society takes a very different stance with respect to the twin drugs. Alcohol is treated as a non-drug; it is on sale in multidose bottles at 40,000 liquor stores and in countless other outlets as well; it is freely sold to those 'of age' in saloons, taverns, cocktail lounges, nightclubs, roadhouses, and even ordinary family restaurants; and more than $250 m a year is spent on advertising alcohol. The barbiturates, by contrast, are legally saleable only on prescription in pharmacies; other sales are severely punishable criminal offenses.. It is a curious fact, indeed that Americans today are bombarded with advertising urging them to buy a liquid that, if secured without a prescription in tablet or capsule form, could lead to imprisonment for both seller and buyer.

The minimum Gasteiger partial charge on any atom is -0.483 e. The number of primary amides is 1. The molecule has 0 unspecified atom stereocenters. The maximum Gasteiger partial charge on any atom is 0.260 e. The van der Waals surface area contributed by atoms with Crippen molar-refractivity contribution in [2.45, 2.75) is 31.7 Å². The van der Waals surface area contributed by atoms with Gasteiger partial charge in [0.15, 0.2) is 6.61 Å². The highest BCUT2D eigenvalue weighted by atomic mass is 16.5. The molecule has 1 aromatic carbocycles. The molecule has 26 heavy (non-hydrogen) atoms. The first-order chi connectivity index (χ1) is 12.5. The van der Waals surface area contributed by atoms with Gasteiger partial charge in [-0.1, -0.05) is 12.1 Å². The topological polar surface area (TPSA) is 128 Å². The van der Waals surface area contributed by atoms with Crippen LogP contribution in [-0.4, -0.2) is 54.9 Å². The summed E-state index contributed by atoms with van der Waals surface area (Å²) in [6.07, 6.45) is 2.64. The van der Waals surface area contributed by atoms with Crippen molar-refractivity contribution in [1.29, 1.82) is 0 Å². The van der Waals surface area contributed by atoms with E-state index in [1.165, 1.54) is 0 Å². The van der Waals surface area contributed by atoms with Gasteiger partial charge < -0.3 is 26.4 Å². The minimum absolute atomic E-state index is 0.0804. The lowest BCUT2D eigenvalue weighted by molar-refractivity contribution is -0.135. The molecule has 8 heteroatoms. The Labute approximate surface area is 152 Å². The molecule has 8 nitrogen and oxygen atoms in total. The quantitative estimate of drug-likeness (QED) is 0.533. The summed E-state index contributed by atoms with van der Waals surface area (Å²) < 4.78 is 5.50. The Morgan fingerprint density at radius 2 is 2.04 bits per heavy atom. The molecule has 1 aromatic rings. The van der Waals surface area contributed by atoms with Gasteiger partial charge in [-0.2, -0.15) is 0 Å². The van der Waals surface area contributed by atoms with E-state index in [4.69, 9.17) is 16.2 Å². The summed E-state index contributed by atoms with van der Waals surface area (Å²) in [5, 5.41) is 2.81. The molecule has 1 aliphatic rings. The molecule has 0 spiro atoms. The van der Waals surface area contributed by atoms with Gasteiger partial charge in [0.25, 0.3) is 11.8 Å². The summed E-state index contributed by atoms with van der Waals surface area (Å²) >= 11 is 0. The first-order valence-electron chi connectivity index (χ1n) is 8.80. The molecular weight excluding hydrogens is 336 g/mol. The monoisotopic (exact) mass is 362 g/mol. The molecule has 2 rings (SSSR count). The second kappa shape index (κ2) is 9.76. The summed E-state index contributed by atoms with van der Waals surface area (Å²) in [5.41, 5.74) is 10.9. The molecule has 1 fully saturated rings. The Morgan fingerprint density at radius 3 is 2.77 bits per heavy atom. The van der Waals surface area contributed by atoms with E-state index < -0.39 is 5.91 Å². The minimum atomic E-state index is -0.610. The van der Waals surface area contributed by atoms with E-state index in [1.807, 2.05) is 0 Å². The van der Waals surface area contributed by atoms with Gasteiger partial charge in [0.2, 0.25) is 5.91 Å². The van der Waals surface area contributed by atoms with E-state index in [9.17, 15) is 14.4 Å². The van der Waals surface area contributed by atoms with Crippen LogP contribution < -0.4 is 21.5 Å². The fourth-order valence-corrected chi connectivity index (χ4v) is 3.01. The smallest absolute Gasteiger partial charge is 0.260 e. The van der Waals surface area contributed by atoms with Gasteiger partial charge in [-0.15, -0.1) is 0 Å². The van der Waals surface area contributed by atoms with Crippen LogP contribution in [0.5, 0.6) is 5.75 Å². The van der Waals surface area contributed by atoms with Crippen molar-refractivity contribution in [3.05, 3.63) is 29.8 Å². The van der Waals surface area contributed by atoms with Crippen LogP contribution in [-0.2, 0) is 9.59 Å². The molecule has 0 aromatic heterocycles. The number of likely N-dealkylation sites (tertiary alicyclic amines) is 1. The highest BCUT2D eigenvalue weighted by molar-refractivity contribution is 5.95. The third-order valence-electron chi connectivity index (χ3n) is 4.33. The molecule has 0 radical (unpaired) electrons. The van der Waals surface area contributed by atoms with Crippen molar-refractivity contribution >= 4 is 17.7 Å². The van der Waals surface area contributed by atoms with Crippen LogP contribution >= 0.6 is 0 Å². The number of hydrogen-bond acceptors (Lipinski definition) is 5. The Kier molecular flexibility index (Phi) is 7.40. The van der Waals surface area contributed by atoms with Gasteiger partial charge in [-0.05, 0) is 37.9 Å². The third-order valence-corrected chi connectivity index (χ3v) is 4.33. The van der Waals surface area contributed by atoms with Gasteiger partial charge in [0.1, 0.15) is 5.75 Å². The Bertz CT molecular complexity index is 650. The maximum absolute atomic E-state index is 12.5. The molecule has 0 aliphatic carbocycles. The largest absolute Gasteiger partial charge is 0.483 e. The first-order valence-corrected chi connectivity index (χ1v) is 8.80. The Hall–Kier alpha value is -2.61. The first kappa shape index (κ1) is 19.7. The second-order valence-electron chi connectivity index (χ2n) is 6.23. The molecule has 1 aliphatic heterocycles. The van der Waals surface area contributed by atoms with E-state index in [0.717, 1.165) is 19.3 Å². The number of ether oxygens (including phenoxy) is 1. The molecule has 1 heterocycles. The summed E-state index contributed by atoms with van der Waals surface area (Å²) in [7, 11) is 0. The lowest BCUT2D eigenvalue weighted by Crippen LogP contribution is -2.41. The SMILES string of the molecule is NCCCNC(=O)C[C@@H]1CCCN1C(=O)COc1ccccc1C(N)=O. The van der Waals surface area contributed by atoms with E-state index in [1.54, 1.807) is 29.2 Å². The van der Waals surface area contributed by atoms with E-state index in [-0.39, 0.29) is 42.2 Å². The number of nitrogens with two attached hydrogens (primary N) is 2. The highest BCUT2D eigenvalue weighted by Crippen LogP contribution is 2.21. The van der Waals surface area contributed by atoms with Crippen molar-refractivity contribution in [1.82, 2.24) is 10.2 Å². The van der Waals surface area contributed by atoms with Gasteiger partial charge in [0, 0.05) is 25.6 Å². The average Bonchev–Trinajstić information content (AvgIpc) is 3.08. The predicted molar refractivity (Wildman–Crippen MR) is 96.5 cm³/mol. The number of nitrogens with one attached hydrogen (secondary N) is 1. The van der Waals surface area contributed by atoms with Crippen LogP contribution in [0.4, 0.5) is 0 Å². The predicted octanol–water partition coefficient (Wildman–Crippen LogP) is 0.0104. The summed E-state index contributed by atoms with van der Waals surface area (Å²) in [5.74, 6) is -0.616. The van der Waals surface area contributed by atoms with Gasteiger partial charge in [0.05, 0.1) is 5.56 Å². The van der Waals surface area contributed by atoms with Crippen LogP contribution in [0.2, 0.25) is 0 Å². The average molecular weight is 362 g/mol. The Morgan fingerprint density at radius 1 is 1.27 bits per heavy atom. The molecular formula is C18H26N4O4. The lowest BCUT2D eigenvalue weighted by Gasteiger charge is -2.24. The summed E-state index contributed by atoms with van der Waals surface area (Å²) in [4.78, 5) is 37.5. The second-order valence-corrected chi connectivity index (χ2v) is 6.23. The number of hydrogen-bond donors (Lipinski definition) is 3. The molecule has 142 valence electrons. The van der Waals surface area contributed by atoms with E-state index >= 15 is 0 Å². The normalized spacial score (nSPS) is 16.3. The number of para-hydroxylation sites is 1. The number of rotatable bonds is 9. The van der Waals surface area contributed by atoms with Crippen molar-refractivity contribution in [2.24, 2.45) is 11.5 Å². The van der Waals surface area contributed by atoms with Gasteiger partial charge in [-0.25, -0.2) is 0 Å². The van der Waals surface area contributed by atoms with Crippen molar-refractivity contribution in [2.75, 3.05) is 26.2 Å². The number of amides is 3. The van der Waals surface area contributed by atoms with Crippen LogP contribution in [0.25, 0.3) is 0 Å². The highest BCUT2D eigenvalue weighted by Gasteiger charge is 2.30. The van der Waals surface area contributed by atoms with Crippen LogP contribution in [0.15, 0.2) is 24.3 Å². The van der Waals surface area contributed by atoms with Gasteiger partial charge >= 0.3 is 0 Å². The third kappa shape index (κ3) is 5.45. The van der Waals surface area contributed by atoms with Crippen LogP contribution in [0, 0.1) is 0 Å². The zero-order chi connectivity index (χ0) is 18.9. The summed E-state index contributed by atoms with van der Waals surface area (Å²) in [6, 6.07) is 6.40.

In clinical terms, Isbell's experiments have also showed that the effects of alcohol and the barbiturates on health are more serious than those of the opiates. If its social side effects are taken into consideration, alcoholism emerges as by far the most serious of the Western World's drug problems. According to an estimate published early in 1972 by the National Institute on Alcohol Abuse and Alcoholism in America, nearly ten per cent of the nation's drinkers at that time were alcoholics, doing incalculable damage to their health, wrecking their families' lives, costing $15 billion annually in damage to property, loss of working time, and welfare payments, and causing havoc on the roads. In the same year, Lord Rosenheim, Chairman of the Medical Council on Alcoholism in Britain, warned that the number of alcoholics was much higher than doctors realised—there were 350,000 in Britain, he estimated but there might be as many as half a million—and that alcohol caused far more actual illness, as well as misery, than all the other drugs such as cannabis, heroin and LSD put together.